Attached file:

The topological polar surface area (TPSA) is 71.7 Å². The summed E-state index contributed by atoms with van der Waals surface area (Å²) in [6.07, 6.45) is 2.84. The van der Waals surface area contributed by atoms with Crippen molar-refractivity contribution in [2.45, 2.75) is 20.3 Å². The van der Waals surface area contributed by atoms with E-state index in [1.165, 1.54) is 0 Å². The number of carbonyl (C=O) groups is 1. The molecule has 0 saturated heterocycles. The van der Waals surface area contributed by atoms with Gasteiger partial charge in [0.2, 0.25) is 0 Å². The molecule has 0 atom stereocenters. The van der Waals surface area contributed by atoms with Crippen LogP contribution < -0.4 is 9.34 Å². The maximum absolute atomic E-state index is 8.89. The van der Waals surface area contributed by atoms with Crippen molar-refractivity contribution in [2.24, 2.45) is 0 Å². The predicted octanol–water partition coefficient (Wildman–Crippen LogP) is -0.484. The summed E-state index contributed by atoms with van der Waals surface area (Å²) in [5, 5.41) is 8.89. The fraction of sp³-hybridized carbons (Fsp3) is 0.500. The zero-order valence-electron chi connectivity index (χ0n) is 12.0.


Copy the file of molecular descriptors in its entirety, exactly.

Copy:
The topological polar surface area (TPSA) is 71.7 Å². The summed E-state index contributed by atoms with van der Waals surface area (Å²) in [6.07, 6.45) is 2.84. The van der Waals surface area contributed by atoms with Crippen molar-refractivity contribution in [2.45, 2.75) is 20.3 Å². The van der Waals surface area contributed by atoms with E-state index in [1.165, 1.54) is 0 Å². The number of carbonyl (C=O) groups is 1. The molecule has 0 saturated heterocycles. The van der Waals surface area contributed by atoms with Gasteiger partial charge in [0.2, 0.25) is 0 Å². The molecule has 0 atom stereocenters. The van der Waals surface area contributed by atoms with Crippen LogP contribution < -0.4 is 9.34 Å². The maximum absolute atomic E-state index is 8.89. The van der Waals surface area contributed by atoms with Crippen molar-refractivity contribution in [2.24, 2.45) is 0 Å². The predicted octanol–water partition coefficient (Wildman–Crippen LogP) is -0.484. The summed E-state index contributed by atoms with van der Waals surface area (Å²) in [5, 5.41) is 8.89. The fraction of sp³-hybridized carbons (Fsp3) is 0.500. The zero-order valence-electron chi connectivity index (χ0n) is 12.0.